A CHIREDZI man was last week reunited with his family after 13 years.
The family thought he was either dead or in jail. He spent the last 13 years in South Africa.
Leonard Ndlovu didn’t advise his family about his movements when he crossed the border in search of greener pastures in 2009.
They ended up suspecting he could have died or was locked in prison.
He was assisted by Happiness “Happiegal” Moyo, who lives in Cape Town, to be reunited with his family.
The 33-year-old found Leonard roaming the streets of the Mother City begging for help.
She assisted him through her foundation, Good Hearted.
“I met Leonard begging at a ShopRite shop’s entrance and he looked so dirty before he asked me to buy him bread, since he was so hungry.
“After buying him the food to eat, I sat with him and asked him about how he ended up on the streets and he told me that he didn’t know where he could find his family.
“He said he last saw his family 13 years back, before he came to Cape Town.
“Prior to that, he said, he once stayed in Petersburg. He worked for two years in Cape Town before he lost his job.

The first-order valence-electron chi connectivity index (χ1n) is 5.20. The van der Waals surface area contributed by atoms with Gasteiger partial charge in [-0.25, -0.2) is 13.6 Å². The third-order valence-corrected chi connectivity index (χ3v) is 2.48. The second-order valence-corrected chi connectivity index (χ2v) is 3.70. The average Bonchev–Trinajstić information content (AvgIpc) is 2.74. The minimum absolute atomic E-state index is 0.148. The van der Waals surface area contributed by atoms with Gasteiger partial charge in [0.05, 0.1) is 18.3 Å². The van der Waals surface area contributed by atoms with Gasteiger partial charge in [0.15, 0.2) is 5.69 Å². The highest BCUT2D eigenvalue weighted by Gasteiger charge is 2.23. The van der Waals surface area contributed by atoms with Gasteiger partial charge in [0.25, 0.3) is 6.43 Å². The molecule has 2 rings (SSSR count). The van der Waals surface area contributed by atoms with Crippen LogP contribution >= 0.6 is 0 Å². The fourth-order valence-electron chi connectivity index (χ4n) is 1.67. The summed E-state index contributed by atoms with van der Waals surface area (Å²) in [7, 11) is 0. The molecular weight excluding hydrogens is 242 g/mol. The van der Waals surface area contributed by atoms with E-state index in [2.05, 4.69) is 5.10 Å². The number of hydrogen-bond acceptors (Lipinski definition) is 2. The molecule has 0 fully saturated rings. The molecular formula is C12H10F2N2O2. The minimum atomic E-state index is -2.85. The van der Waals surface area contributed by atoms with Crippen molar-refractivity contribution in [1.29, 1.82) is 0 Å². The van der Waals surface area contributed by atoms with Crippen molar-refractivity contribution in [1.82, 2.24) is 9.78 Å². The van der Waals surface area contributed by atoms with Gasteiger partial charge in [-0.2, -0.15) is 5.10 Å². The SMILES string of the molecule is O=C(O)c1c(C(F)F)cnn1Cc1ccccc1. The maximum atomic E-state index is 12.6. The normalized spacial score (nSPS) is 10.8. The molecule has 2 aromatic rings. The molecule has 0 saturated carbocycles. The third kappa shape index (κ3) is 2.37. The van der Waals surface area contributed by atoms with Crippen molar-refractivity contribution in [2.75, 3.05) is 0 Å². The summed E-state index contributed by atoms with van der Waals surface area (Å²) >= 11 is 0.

“Ndlovu tried to find his family, but sadly he couldn’t and ended up staying on the streets for four years begging.”
“He built a home with cardboard boxes and plastics on the streets and, after a long chat with him, he gave me the names of his family, including his parents.
“I then took pictures and promised to help him locate his family.
“He also asked if I could help him go back home since he is from Chiredzi.
“I posted his pictures on Facebook, in groups, with the details he gave me about his family where a lot responded that they knew him and his family.
“I got a lot of calls from his family members claiming to be their brother.
“On July 3, I visited him back on the streets where I showed him the pictures of his family and he was so happy.
“He confirmed that he knew them and they were his family members.”
Happiegal said she took Leonard and dressed him up.
“I took Leonard to my house before cleaning him. I also made some arrangements with his family, who bought him a ticket to go to Johannesburg.
“I bought him new clothes and took him to the buses, he later went back to his family, after 13 years of no trace.
“They thought he was dead or in jail.”
Happiegal said she also does similar campaigns for girls and the vulnerable.
“I do campaigns like caring for girls and providing pads for them and every weekend or during school holidays, we do activities with kids just to keep them busy, where we play netball and soccer.
“I cook rice and chicken for the homeless then I go around the streets giving them food.”